A new report on Ubisoft has revealed more shocking sexual harassment allegations against its male staff.
French newspaper Libération (French language, paywall) published a report on Friday 10th July that digs further into Ubisoft's toxic working culture after a month of disturbing revelations about the Assassin's Creed maker.
The role played by Serge Hascoet, chief creative officer at Ubisoft, is explored in the piece. ICO Partners boss Thomas Bidaux translated snippets from the article, and published them on Twitter.
Content warning: This story contains upsetting content. Reader discretion advised.
This new article from Liberation goes deeper into the role played by Serge Hascoet in the toxic environment at Ubisoft, and the limited effect (or the negative effect) the actions taken so far have had.— Thomas Bidaux ✨ (@icotom) July 10, 2020
Thread with translated quotes from the article. ⬇️ https://t.co/WVrBKuLcGn
On the anonymous reporting tool— Thomas Bidaux ✨ (@icotom) July 10, 2020
"This tool, Whispli, exists at Ubisoft since 2018 to report acts of corruption." [note: likely insider tarding]
"At the time we recommend to add harassment and discrimination to the theme for the report, but the HR World explicitly refused."
Half the cases had already been reported previously to the HR department.— Thomas Bidaux ✨ (@icotom) July 10, 2020
"This shows the HR team is the silencing arm of Ubisoft." [Quote from a member of the HR team]
"And today, some are trying to minimize this saying he is creative person."— Thomas Bidaux ✨ (@icotom) July 10, 2020
"We knew about Serge. [...] He was present when [Tommy Francois tried to forcefully kiss a colleague], and that made him laugh."
🤢— Thomas Bidaux ✨ (@icotom) July 10, 2020
Report on one of his outbursts about a VP that demanded a lunch meeting with him:
"Serge [...] said this "bad fuck" was hindering his creativity and that someone should open her mind by "[fucking her] from behind" and "share her around until she gets it""
"He reportedly blocked a woman in the elevator and put himself against her, making groaning sounds and looking her in the eyes. Some of his collaborators in the Editorial team reportedly did the same, to the point it became [a signature move]."— Thomas Bidaux ✨ (@icotom) July 10, 2020
"For instance it was excluded, for the sexual harassment [example], to mention the case where the manager would be the harasser, it was deemed too pessimistic and employees might think it could happen."— Thomas Bidaux ✨ (@icotom) July 10, 2020
"Basically, as soon as something was deviating [from the established tone], the stance was to pretend the person was anormal."— Thomas Bidaux ✨ (@icotom) July 10, 2020
One of the person that came forward was described in the team at the time as "a [slut], a crazy woman that we should ignore".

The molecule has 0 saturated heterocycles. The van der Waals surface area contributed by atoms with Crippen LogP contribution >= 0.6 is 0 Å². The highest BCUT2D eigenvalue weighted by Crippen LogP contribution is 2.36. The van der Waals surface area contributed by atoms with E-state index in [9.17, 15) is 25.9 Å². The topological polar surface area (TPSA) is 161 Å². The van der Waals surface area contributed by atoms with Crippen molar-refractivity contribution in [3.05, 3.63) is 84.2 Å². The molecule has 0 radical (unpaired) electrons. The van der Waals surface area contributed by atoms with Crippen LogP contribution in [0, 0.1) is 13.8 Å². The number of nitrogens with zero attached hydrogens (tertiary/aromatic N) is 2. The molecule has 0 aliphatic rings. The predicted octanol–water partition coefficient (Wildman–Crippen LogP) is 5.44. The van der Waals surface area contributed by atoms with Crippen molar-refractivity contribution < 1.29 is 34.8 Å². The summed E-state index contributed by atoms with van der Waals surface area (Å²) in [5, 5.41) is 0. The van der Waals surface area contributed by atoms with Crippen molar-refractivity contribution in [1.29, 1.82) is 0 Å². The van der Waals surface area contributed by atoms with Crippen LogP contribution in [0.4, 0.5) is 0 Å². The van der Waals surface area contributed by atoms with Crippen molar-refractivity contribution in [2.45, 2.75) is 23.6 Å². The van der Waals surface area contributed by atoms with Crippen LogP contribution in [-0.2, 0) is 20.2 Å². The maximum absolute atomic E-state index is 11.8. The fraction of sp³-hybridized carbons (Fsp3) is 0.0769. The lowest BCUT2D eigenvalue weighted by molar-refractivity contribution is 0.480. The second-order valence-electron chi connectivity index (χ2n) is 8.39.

The head of HR is reported saying:— Thomas Bidaux ✨ (@icotom) July 10, 2020
"Yves [Guillemot] is ok with a toxic management as long as these managers' results exceeds their toxicity level."
"[Ubisoft] gives a 2nd chance, or a 3rd chance, or more if necessary to its key employees, the ones that proved themselves."
Article concludes that if Ubisoft has officially taken action on only 3 persons, there are 20 odd people being investigated by external auditors.— Thomas Bidaux ✨ (@icotom) July 10, 2020
"These should lead to terminations [...] as you don't start them unless you have a solid case."
Now I'm going to get some fresh air.⏹️
According to Eurogamer's own translation, the piece claims the head of HR at Ubisoft Montreal has threatened to quit with half his team unless Ubisoft boss Yves Guillemot makes a public statement absolving them of any responsibility for the toxic culture there.
Earlier in July, Splinter Cell and Far Cry creative director Maxime Béland resigned from his post at Ubisoft amid claims of misconduct. Ubisoft reportedly put two senior executives and "several other employees" on leave after multiple allegations of sexual assault and harassment were made against a number of Ubisoft employees, including vice presidents Tommy Francois, and marketer Andrien "Escoblades" Gbinigie. Assassin's Creed Valhalla creative director Ashraf Ismail also recently stepped down after allegations surrounding his personal life were posted on Twitter.
In a public statement issued in June, Ubisoft said it was "truly sorry" and confirmed it had "started by launching investigations into the allegations with the support of specialised external consultants".
Guillemot had detailed a set of changes to its internal processes and top editorial board. "We have significant work to do to improve the ways in which we operate and collaborate, and I am personally committed to ensuring we make these fundamental changes. They need to be profound, and we need to implement them quickly at all levels of the organisation," Guillemot said.
The fresh allegations come ahead of this Sunday's Ubisoft's Forward event, at which the company is expected to show off Assassin's Creed: Valhalla, Watch Dogs: Legion and Far Cry 6. Eurogamer has asked Ubisoft for comment on the latest set of allegations.